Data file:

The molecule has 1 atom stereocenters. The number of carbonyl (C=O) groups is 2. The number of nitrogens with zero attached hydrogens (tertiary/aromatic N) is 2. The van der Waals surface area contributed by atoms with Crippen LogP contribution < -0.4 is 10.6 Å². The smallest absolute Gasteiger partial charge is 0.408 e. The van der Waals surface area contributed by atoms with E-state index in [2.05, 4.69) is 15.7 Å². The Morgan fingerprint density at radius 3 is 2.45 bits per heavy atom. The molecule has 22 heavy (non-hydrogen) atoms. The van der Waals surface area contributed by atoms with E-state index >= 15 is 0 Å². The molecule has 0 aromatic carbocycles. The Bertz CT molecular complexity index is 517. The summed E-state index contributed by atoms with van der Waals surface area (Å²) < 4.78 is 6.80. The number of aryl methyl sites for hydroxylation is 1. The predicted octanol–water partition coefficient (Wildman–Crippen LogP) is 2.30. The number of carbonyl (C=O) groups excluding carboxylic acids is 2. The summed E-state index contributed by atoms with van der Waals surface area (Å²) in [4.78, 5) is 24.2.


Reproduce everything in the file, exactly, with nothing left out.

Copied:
The molecule has 1 atom stereocenters. The number of carbonyl (C=O) groups is 2. The number of nitrogens with zero attached hydrogens (tertiary/aromatic N) is 2. The van der Waals surface area contributed by atoms with Crippen LogP contribution < -0.4 is 10.6 Å². The smallest absolute Gasteiger partial charge is 0.408 e. The van der Waals surface area contributed by atoms with E-state index in [2.05, 4.69) is 15.7 Å². The Morgan fingerprint density at radius 3 is 2.45 bits per heavy atom. The molecule has 22 heavy (non-hydrogen) atoms. The van der Waals surface area contributed by atoms with E-state index >= 15 is 0 Å². The molecule has 0 aromatic carbocycles. The Bertz CT molecular complexity index is 517. The summed E-state index contributed by atoms with van der Waals surface area (Å²) < 4.78 is 6.80. The number of aryl methyl sites for hydroxylation is 1. The predicted octanol–water partition coefficient (Wildman–Crippen LogP) is 2.30. The number of carbonyl (C=O) groups excluding carboxylic acids is 2. The summed E-state index contributed by atoms with van der Waals surface area (Å²) in [4.78, 5) is 24.2.